Accidents and Close Calls Discussion on accidents, close calls, and other unplanned aviation events, so we can learn from them, and be better pilots ourselves.

Cargo Crash at Bagram

Old 2nd May 2013, 15:38
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"80 degrees nose up" comes from an eyewitness report that is likely inaccurate.

Needless to say, the pitch attitude of the airplane was extreme, and the resulting stall was unrecoverable.
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Old 2nd May 2013, 15:39
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Have you ever actually flown a heavy transport category jet airplane?
Oh I don't know, he sounds like a seasoned FS9/FSX pro to me!
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Old 2nd May 2013, 15:40
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Thanks, I had missed that eyewitness report, caveat noted. Roger the rest.
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Old 2nd May 2013, 15:42
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Guys

People died here, so lets remember this.

I have probably 15,000 hours flying 747s over 19 years and I wouldn't speculate or pontificate on the causes of this tragic accident on a forum like this.

I have my personal views on what caused the accident, and I certainly wouldn't publicly air them: there is nothing to be gained from this.

Thankfully there is a video that will help the NTSB, but in the meantime please let's have some decorum and respect our deceased professionals and their families.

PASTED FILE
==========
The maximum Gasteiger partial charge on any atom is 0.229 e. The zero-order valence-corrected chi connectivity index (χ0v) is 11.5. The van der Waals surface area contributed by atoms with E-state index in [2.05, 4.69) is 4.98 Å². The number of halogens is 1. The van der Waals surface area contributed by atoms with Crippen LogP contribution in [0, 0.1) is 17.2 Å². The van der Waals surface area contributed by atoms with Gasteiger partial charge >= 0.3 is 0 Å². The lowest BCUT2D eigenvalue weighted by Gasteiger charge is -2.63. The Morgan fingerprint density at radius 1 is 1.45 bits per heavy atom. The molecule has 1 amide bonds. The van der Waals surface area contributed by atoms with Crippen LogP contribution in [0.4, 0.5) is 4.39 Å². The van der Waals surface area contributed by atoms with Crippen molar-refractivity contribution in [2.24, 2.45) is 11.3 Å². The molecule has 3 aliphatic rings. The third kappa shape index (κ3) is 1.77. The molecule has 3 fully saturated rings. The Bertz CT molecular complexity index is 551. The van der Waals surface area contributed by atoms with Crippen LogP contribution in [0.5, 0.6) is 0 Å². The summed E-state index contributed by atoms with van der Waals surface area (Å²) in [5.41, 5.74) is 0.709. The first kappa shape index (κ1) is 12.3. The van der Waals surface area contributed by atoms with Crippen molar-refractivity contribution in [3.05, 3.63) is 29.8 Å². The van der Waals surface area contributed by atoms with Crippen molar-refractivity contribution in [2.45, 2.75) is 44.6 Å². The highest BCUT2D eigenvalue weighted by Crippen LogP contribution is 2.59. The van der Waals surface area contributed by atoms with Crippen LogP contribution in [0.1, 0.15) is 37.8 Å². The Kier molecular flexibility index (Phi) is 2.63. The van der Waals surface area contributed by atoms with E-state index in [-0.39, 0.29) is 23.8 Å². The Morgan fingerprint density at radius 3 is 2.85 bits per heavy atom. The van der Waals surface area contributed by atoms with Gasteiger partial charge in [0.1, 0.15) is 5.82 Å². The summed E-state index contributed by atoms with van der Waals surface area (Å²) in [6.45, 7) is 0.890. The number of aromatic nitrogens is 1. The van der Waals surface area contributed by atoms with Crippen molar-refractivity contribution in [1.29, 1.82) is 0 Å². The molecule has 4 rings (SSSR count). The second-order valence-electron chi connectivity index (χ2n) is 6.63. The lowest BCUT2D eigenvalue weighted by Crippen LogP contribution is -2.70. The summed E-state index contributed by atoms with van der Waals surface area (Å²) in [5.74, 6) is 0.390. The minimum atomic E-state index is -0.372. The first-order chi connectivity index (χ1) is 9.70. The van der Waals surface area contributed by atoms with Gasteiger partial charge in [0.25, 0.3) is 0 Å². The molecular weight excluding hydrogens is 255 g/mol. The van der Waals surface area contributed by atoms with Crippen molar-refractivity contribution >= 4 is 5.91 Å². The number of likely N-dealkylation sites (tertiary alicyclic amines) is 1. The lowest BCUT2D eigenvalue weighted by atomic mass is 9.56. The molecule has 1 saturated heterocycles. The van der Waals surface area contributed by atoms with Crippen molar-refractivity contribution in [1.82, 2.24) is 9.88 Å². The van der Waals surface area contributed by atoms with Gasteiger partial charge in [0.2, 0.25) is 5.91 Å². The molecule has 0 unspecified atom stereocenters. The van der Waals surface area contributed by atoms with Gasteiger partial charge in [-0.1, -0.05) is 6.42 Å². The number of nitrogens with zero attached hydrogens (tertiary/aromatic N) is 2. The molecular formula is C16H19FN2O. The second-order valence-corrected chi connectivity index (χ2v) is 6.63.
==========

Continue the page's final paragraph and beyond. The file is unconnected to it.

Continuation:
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Old 2nd May 2013, 15:44
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Quote:
I have an intuitition that they reduced their thrust the last seconds before the fully developed stall. Its an intuitition only, trying to get desperately a little nose down pitching moment. Who knows. FDR will prove.
An "intuition"? (I assume your "intuition" is based on your thousands of hours in B747's, right?)

Thrust was REDUCED? The airplane is falling out of the sky and the crew REDUCED thrust?

Right.

Congratulations. This qualifies for the most ridiculous statement in this thread.

Notadog, you CLEARLY haven't flown an under slung jet airliner.

From A320 QRH (so not 747 but still under slung, swept wing jet) - Stall recovery:

STALL RECOVERY

As soon as any stall indication (could be aural warning, buffet...) is recognized, apply the immediate actions:

NOSE DOWN PITCH CONTROL..................................................... ...............APPLY This will reduce angle of attack

Note: In case of lack of pitch down authority, reducing thrust may be necessary.

BANK........................................................ ..........................................WINGSLEVEL

● When out of stall (no longer stall indications) : THRUST...................................................INC REASESMOOTHLYASNEEDED

Note: In case of one engine inoperative, progressively compensate the thrust asymmetry with rudder.
Read the bit I have made bold and underlined. It's a fair idea to reduce thrust and extend slats if you're struggling with the pitch. Don't be such an aggressive little twerp.

There are those that don't know and those that don't know they don't know. You are the later.

Last edited by WhyByFlier; 2nd May 2013 at 15:45.
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Old 2nd May 2013, 15:53
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Have you ever actually flown a heavy transport category jet airplane?
notadog, no I havent.

I am an ATPL fellow.

The point is that you (and no-one) cant expect every flight crew to react like you would with your experience.

The reaction patterns are of course standardized but in extreme abnormal situations the correct reactions may not be commited to procedural knowledge due to lack of sim training.

Given the lack of time, the exceptionaly high work overload, you may see extraordinary things happening just because something happens "out of the pattern". In fact, declarative knowledge is somewhat useless in such situations because it is not coupled with motor skills.

Many things come into play when thinking human factors, but thats not the point.